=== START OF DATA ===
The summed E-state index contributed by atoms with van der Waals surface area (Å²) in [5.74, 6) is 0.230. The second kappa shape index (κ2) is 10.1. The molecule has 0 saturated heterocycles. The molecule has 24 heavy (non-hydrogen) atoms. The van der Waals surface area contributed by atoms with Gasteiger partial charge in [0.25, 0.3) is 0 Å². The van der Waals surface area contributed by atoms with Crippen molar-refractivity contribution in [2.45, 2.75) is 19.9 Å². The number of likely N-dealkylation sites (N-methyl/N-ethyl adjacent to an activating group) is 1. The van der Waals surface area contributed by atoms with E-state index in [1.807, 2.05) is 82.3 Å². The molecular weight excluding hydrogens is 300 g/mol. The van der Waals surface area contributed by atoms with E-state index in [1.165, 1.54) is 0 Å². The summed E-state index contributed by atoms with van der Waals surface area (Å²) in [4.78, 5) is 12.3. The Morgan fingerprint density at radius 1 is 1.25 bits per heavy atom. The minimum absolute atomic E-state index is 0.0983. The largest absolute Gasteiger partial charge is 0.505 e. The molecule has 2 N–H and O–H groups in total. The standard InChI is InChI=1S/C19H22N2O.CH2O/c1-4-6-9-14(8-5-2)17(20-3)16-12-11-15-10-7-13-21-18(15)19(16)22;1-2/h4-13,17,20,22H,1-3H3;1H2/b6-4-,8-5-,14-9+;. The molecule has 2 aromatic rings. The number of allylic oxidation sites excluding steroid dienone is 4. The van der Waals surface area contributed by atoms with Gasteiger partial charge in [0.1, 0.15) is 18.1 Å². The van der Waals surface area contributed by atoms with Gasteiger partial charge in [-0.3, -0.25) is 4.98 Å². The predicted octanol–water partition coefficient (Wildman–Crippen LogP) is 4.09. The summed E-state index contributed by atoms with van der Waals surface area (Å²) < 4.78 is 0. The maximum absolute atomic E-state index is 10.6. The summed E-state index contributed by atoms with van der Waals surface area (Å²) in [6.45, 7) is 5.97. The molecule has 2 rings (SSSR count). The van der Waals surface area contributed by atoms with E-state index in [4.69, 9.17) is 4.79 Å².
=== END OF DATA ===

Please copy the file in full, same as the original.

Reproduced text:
The summed E-state index contributed by atoms with van der Waals surface area (Å²) in [5.74, 6) is 0.230. The second kappa shape index (κ2) is 10.1. The molecule has 0 saturated heterocycles. The molecule has 24 heavy (non-hydrogen) atoms. The van der Waals surface area contributed by atoms with Gasteiger partial charge in [0.25, 0.3) is 0 Å². The van der Waals surface area contributed by atoms with Crippen molar-refractivity contribution in [2.45, 2.75) is 19.9 Å². The number of likely N-dealkylation sites (N-methyl/N-ethyl adjacent to an activating group) is 1. The van der Waals surface area contributed by atoms with E-state index in [1.807, 2.05) is 82.3 Å². The molecular weight excluding hydrogens is 300 g/mol. The van der Waals surface area contributed by atoms with E-state index in [1.165, 1.54) is 0 Å². The summed E-state index contributed by atoms with van der Waals surface area (Å²) in [4.78, 5) is 12.3. The Morgan fingerprint density at radius 1 is 1.25 bits per heavy atom. The minimum absolute atomic E-state index is 0.0983. The largest absolute Gasteiger partial charge is 0.505 e. The molecule has 2 N–H and O–H groups in total. The standard InChI is InChI=1S/C19H22N2O.CH2O/c1-4-6-9-14(8-5-2)17(20-3)16-12-11-15-10-7-13-21-18(15)19(16)22;1-2/h4-13,17,20,22H,1-3H3;1H2/b6-4-,8-5-,14-9+;. The molecule has 2 aromatic rings. The number of allylic oxidation sites excluding steroid dienone is 4. The van der Waals surface area contributed by atoms with Gasteiger partial charge in [0.1, 0.15) is 18.1 Å². The van der Waals surface area contributed by atoms with Gasteiger partial charge in [-0.3, -0.25) is 4.98 Å². The predicted octanol–water partition coefficient (Wildman–Crippen LogP) is 4.09. The summed E-state index contributed by atoms with van der Waals surface area (Å²) < 4.78 is 0. The maximum absolute atomic E-state index is 10.6. The summed E-state index contributed by atoms with van der Waals surface area (Å²) in [6.45, 7) is 5.97. The molecule has 2 rings (SSSR count). The van der Waals surface area contributed by atoms with E-state index in [4.69, 9.17) is 4.79 Å².